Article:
Sailfish Shelf Runner Boat Test

Sailfish have earned a reputation for tough, big volume cats, many of which are serving time in marine rescue fleets. They have recently introduced two new boats aimed right at offshore anglers. John Ford reports on the larger of the two – the 6.3m Shelf Runner.

Sailfish Shelf Runner Boat Test

Boat Test Sailfish Shelf Runner: TOP SHELF
Author and photography: John Ford

This boat test ran in ISSUE 89 of BlueWater magazine –  JAN-FEB 2012

For the complete feature, including all photos and information captions, you can purchase back-issues here

Cats have a deserved reputation for their soft ride and stability at rest and Sailfish have been producing larger-size aluminium catamarans from their factory in Ballina, NSW, for many years. Most sales are handled through Gavan Daly and Ashley Faraj, partners in Webbe Marine in Sydney. Their boats have met the needs of an affluent market but let’s face it, not all of us have mega bucks to throw at our favourite pastime. As Gavan explained, he was getting lots of inquiries for a smaller version from people who liked the cat concept but wanted something more easily handled and at a lower price.

Sailfish decided to introduce trailerable boats that would appeal to the broader fishing community, and so the new Shelf Runner and Reef Runner were born. As the names imply, the Shelf Runner is the larger and more offshore-orientated of the two. At 6.3m LOA and 1850kg many vehicles can easily tow this boat. Because of the cat’s design it has much more room than a similar-sized monohull, as it carries its beam all the way forward. It has a very imposing look on the trailer for a 6m boat – the deep, wide bows and twin motors make a really strong statement.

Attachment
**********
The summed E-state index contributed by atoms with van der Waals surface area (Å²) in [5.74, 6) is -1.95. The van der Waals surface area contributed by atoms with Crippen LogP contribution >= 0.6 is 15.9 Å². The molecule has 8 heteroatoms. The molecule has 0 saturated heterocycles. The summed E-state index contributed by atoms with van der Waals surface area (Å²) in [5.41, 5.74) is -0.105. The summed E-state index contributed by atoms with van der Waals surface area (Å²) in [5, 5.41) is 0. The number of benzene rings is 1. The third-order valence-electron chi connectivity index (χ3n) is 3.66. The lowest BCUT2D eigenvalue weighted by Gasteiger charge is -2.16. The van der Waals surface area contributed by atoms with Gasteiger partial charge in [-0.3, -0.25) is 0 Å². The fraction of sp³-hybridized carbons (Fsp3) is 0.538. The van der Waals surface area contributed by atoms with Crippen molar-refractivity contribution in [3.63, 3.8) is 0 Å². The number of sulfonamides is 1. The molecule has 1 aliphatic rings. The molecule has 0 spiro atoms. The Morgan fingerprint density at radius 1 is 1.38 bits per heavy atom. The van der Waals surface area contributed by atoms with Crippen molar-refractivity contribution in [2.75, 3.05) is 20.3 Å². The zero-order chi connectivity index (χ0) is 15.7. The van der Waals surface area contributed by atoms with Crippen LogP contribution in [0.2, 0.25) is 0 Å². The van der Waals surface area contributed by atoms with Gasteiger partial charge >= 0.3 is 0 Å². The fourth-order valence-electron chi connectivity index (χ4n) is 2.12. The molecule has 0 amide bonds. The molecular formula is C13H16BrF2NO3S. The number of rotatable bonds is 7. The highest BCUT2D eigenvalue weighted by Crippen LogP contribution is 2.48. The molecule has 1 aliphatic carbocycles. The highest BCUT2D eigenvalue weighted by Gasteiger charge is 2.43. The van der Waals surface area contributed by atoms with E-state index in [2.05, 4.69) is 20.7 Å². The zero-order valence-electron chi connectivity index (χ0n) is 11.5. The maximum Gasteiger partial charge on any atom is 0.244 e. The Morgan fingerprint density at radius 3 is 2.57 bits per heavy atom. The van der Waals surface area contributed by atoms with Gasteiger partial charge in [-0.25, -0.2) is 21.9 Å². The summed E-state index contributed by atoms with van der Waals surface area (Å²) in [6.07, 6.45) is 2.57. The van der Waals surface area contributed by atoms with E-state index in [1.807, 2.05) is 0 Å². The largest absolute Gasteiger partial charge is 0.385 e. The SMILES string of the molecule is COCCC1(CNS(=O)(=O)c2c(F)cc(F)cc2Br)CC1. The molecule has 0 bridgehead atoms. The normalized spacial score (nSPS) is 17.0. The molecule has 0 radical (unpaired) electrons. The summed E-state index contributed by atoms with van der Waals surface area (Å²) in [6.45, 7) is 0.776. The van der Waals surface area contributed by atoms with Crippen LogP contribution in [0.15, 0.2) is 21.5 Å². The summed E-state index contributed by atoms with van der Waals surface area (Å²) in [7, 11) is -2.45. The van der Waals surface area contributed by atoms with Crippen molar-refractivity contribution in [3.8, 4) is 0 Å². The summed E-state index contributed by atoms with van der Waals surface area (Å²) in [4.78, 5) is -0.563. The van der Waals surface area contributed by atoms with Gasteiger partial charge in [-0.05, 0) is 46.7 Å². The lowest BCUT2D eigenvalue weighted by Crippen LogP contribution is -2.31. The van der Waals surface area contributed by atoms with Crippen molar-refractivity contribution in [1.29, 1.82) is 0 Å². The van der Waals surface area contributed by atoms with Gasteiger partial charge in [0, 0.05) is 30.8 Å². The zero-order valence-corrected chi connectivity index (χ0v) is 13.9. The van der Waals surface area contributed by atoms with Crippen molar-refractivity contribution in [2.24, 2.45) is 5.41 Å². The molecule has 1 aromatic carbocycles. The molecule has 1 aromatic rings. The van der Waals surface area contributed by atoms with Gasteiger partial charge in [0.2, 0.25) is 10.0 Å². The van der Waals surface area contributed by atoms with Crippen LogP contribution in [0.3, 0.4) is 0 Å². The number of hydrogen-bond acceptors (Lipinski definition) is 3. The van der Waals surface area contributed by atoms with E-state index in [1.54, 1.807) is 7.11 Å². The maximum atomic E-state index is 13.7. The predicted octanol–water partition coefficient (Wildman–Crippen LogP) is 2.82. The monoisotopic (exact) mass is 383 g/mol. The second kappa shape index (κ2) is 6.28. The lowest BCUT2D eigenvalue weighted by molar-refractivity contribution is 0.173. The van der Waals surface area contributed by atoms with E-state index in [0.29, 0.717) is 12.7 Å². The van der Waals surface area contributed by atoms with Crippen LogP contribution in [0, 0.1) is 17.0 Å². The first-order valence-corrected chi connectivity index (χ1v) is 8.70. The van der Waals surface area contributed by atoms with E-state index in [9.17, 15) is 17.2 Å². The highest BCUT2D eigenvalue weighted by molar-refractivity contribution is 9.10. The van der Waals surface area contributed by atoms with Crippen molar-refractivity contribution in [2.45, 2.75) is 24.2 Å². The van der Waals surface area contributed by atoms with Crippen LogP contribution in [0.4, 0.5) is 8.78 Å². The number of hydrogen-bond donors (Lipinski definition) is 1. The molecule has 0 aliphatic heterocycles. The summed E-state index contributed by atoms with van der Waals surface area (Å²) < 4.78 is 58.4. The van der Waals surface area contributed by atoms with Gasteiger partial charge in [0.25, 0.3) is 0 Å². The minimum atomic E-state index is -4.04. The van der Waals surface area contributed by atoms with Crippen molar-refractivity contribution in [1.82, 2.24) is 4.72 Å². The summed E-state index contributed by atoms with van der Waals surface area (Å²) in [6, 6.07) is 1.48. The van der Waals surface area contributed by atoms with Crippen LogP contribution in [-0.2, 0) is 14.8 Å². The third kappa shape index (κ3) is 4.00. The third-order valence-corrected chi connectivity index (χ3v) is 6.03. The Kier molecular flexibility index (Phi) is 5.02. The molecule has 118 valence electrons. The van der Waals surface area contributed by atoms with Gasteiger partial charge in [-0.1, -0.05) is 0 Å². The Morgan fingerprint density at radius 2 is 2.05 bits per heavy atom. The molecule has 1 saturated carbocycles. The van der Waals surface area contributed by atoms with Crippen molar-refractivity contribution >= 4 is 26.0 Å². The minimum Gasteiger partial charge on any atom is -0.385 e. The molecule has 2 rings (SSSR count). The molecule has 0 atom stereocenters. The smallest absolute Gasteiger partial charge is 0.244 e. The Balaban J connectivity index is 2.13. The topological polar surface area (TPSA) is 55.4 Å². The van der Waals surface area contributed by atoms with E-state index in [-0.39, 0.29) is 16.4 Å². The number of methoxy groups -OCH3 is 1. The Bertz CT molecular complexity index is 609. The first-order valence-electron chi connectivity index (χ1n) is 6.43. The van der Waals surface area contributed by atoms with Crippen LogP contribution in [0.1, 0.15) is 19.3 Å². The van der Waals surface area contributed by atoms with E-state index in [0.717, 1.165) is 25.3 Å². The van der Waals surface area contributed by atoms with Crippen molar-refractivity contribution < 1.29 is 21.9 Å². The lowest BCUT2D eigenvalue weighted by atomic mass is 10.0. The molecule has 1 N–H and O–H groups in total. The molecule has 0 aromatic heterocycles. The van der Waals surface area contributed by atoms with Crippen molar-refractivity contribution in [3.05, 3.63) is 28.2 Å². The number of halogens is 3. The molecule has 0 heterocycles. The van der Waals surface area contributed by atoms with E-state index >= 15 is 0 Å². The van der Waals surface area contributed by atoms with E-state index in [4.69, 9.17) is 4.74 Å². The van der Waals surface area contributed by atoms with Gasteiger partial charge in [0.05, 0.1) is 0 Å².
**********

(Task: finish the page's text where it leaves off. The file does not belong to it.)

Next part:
Once on board the feeling of space is immediately noticeable. Entry is easy from the stern walkway between the motors to a large cockpit area. Here space is maximised by placing the helm as far towards the bow as possible. The helm has two pedestal seats with the drivers on a storage bin, while the passenger’s seat lifts to reveal a plumbed livebait tank. A bimini covers the helm area and comes with clears. The cockpit is uncluttered, with high sided decks making it an ideal fishing platform.

The design and list of standard features adds up to a drive-away package with everything needed for offshore fishing. First, its aluminium construction is strong and practical – the self-draining deck can be easily cleaned, and the metal construction withstands the rough and tumble of heavy-duty fishing and trailering. Additionally, the cockpit space and the cat’s stability are suited to fighting fish in rough weather. Twin motors add safety and make manoeuvring very easy – it will turn in its own length, and for slow trolling you can run on a single motor. The walkway between the motors is ideal for getting right to the back of the boat to fight fish and keep lines away from the motors.

Complete Package

Sailfish have put together an impressive list of standard features. These include a rocket launcher, bimini, Garmin GPSMAP 750S colour sounder/GPS, Fusion stereo, VHF radio, livebait tank, Autex floor carpet, big anchor well, bolster seats, rod storage and lock-up cabin.

While the boat comes as a complete package, there is a choice of bow and transom layout. The test boat came with a cuddy cabin, but a walk-through bow is available. The cuddy has storage across the width of the bow and the walk-through allows easier anchoring and boarding. Both have space for a chemical toilet to be fitted. The stern has the choice of the walk-through with transom cut out or a full transom with a step over to the walk-through.